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Anne Dutton (1692-1765)

Anne Dutton, nee Williams, was born into a Congregationalist family in Northampton. As a teenager, she attended a Baptist church and was converted. At the age of twenty-two she married a Mr Cattell and moved to London where she worshipped at a Baptist church in Cripplegate, where she came under the influence of the strongly Calvinist minister John Skepp (d.1721).

Anne's first husband died in 1720 and she moved back to Northampton where she soon married Benjamin Dutton (1691-1747). Anne's new husband had trained for the Baptist ministry and after serving several congregations in Cambridgeshire, the couple finally settled in the Huntingdonshire village of Great Gansden in 1731. During the decades that followed, Anne wrote a number of popular devotional and theological works. Her influential defence of female authorship appeared in 1743 under the title A Letter to Such of the Servants of Christ, who May have any Scruple about the Lawfulness of PRINTING any Thing written by a Woman.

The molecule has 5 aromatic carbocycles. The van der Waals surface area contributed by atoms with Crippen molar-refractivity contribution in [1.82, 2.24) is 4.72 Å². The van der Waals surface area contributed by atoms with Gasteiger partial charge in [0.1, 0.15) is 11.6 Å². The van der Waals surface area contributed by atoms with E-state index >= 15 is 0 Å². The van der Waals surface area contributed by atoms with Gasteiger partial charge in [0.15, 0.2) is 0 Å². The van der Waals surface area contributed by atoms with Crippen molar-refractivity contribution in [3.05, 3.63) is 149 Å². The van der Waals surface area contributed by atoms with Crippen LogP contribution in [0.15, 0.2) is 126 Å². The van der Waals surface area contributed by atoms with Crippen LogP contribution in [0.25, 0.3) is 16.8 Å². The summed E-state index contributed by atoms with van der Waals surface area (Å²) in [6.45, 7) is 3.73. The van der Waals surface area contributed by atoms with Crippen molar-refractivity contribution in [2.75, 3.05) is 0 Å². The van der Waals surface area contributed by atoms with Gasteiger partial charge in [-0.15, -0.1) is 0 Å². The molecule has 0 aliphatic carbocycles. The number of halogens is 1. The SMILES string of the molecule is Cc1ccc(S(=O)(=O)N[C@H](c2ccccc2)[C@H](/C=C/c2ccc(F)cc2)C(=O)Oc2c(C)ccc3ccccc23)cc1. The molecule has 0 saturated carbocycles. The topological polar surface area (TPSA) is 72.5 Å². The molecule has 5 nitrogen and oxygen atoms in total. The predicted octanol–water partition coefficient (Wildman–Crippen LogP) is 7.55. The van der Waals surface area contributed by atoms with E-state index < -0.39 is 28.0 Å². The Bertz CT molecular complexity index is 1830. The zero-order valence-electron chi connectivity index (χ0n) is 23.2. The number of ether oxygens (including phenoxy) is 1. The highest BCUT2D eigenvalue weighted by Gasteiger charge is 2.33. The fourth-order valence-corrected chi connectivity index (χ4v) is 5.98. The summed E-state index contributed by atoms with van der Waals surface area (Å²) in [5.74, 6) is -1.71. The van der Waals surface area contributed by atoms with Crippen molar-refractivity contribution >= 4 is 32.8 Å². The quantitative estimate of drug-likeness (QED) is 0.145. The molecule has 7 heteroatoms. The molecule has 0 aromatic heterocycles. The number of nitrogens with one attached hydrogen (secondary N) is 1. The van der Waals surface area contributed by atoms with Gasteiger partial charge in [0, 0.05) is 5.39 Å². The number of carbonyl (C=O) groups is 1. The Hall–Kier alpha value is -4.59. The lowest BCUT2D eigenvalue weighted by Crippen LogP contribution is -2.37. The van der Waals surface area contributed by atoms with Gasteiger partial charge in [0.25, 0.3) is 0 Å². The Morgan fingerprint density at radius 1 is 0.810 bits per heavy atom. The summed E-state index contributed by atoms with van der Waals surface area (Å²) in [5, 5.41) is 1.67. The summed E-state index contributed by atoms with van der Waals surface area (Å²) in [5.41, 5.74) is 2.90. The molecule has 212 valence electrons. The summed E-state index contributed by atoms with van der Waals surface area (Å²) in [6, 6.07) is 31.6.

By 1740, Anne was corresponding with a number of Calvinist evangelicals including George Whitefield, William Seward and Howell Harris. Whitefield seemed to express the general opinion of her talents when he stated that 'her conversation is as weighty as her letters'. As a convinced Calvinist, Anne was a vehement opponent of John Wesley.

Benjamin Dutton died at sea in 1747 while returning from a fund-raising trip to North America. After her husband's death, Anne continued to influence her church in Great Gansden.

Source: Dictionary of Evangelical Biography, edited by Donald Lewis (1995) and a web page devoted to Dutton's life and ministry (http://website.lineone.net/~gsward/pages/adutton.html)

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